Since our prep football preview was published a couple of weeks ago I’ve had several people ask how I created the cover image for the section. One person thought I had ginned up the photo in Photoshop. The photo was created entirely in camera with no Photoshop manipulation.
This is the cover photo of Davis High School’s Jackson Lewis:
All photos in the section had an automotive-related theme so the cover photo obviously needed to adhere to that theme. Also, I wanted the photo to illustrate Davis’ first real chance in years to make the playoffs.
So I thought a photo of Davis mainstay Jackson Lewis driving (“driving to the playoffs,” get it?) would fill the bill. And because this was to be the cover photo I knew it needed to be dramatic. At the same time I knew I needed to leave some empty space in the photo for type.
To create the photo, I first mounted my camera on the brush guard of a co-worker’s truck. I used a Manfrotto Super Clamp for the mounting the camera.
I used a portable strobe from inside the truck to light up Jackson Lewis. The strobe was set at 1/16 power and pointed up at the ceiling of the cab. The resulting aperture was f8.0. The ASA was 200. The shutter speed was set to “B,” which allowed me to leave the shutter open as long as I wanted. The lens focal length was set at 22 mm.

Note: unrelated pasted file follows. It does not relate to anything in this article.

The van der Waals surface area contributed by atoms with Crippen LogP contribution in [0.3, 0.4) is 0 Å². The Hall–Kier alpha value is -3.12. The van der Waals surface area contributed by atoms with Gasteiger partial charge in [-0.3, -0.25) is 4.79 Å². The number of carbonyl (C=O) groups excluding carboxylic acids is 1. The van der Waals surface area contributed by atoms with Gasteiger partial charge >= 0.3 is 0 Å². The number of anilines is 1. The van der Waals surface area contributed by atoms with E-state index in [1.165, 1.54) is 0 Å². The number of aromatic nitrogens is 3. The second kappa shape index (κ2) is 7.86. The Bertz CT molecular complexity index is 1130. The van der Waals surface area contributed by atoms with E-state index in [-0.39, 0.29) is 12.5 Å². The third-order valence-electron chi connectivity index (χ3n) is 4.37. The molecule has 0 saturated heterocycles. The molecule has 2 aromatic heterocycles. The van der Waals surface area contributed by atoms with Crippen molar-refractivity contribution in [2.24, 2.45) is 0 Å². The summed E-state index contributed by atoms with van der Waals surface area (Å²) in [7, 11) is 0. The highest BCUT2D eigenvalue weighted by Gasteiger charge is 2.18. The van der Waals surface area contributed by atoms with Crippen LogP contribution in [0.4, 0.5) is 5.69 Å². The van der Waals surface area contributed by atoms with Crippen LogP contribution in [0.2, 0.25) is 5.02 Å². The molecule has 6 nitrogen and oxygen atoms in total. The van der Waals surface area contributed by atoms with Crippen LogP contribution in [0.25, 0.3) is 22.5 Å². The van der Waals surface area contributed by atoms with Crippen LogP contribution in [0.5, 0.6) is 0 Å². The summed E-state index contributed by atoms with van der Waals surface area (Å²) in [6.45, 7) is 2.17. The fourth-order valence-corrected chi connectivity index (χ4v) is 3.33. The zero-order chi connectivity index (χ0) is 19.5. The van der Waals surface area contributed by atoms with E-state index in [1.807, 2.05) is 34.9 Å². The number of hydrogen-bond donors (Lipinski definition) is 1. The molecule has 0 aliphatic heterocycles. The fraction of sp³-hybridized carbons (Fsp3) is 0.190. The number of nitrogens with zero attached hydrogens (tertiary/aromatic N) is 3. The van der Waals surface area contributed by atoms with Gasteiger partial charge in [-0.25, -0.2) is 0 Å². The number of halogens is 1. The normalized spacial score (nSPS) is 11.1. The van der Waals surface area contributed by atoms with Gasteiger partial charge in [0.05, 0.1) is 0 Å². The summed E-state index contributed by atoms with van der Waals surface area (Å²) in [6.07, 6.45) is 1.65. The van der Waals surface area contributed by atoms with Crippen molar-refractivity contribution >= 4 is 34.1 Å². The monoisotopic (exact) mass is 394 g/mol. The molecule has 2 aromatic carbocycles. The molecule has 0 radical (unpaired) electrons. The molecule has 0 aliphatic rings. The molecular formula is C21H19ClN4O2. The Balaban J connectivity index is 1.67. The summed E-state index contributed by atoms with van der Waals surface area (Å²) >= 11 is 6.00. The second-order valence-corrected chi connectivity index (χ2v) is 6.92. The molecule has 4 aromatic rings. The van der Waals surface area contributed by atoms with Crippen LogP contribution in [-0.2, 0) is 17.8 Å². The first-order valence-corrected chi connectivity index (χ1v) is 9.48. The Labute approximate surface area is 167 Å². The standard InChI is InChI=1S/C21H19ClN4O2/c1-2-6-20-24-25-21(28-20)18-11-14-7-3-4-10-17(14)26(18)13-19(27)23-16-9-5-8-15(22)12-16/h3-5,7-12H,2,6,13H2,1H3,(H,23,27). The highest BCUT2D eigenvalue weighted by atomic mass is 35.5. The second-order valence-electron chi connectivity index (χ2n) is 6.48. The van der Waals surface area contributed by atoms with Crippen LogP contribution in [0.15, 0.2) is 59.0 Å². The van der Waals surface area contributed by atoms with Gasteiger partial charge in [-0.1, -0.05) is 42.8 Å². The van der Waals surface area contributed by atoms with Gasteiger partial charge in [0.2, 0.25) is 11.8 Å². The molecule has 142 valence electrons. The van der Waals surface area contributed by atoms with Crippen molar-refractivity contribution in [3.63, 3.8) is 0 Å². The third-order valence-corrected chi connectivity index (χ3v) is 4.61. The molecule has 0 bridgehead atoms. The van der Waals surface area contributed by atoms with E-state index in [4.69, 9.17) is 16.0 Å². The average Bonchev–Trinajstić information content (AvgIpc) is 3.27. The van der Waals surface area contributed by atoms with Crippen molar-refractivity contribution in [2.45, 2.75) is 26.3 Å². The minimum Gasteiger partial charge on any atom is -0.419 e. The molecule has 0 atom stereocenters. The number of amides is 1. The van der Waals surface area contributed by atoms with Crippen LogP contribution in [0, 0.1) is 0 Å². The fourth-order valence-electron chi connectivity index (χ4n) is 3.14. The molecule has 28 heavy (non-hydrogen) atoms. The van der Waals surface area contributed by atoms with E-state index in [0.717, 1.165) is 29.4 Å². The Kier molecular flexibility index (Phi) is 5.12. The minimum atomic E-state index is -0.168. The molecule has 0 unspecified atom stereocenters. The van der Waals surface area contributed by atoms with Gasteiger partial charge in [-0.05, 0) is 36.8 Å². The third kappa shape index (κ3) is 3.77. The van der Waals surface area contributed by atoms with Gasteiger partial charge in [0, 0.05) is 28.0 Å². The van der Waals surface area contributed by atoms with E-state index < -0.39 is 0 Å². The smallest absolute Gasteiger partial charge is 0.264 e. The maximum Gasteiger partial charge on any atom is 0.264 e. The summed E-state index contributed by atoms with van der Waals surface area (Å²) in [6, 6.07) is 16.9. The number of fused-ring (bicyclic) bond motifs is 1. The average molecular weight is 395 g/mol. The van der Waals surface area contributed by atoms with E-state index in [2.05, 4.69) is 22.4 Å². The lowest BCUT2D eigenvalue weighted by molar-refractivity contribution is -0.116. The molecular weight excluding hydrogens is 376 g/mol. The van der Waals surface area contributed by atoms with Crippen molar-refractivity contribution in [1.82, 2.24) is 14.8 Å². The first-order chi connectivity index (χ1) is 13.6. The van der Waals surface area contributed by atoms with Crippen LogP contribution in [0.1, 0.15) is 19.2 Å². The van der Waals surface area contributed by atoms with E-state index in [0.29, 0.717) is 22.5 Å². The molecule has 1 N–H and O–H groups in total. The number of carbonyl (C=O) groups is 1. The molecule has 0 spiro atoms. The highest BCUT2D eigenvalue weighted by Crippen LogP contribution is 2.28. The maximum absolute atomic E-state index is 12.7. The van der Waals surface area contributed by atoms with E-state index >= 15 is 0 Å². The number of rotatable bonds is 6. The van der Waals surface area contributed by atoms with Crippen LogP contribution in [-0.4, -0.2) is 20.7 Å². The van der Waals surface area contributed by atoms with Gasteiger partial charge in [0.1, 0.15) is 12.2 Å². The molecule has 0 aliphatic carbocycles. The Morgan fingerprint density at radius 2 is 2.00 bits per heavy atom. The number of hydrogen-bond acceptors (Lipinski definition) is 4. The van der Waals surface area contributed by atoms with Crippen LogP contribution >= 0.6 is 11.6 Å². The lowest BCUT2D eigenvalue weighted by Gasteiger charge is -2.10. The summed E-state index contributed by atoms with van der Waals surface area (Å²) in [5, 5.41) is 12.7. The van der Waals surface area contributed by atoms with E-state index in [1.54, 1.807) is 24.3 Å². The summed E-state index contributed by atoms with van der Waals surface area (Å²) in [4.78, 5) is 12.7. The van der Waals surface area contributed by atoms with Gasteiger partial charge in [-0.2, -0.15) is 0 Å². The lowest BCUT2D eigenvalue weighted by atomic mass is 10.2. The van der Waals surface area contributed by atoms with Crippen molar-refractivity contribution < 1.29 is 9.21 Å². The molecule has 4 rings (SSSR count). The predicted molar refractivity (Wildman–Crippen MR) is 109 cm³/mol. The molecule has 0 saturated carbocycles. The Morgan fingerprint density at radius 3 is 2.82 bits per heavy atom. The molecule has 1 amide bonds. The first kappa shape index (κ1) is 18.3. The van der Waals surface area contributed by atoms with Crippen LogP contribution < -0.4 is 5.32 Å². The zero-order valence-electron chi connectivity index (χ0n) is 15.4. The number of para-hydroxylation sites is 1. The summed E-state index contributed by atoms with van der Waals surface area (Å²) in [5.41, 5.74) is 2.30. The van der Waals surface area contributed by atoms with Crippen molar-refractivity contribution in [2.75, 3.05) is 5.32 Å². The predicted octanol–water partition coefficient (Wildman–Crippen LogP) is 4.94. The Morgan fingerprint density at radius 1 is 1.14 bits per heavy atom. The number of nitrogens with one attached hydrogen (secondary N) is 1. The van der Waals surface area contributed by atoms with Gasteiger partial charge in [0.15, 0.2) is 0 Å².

Next, I attached a Pocketwizard remote trigger to the camera so I could trigger the camera from inside the truck.
I used gaffer’s tape to attach the remote to the brush bar. Also, I used gaffer’s tape to reinforce the camera mount and stabilize the camera a bit.
To make the photo work I needed a street lined with businesses that had illuminated signs. In Yakima, North First Street fit the bill.
As Jackson drove up and down North First, I hunched down in the passenger’s seat so I wouldn’t be visible in the photo. In one hand was the Pocketwizard remote and in the other hand I held the flash, pointing it up at the roof. Using the Pocketwizard, I tripped the camera’s shutter. With the shutter open, I then triggered the flash. I left the shutter open for varying durations, anywhere from two to to 10 seconds.
The flash illuminated Jackson and “froze” him in the photo. The long shutter speed allowed the lights outside the car to streak in the background to make the photo more dynamic. The length of the exposure determined how those lights appeared in the background.
I photographed Jackson with his helmet off and on. Obviously I preferred the photo with the helmet on.
I had Jackson make z half-dozen round trips on North First to ensure I had plenty of photo choices.
North First seFor the print version of the photo, it was cropped slightly from the sides to accommodate the cover dimensions. The photo’s not perfect; I don’t like the reflections of the interior mirror in the hood of the truck but overall, I was pretty satisfied with the photo.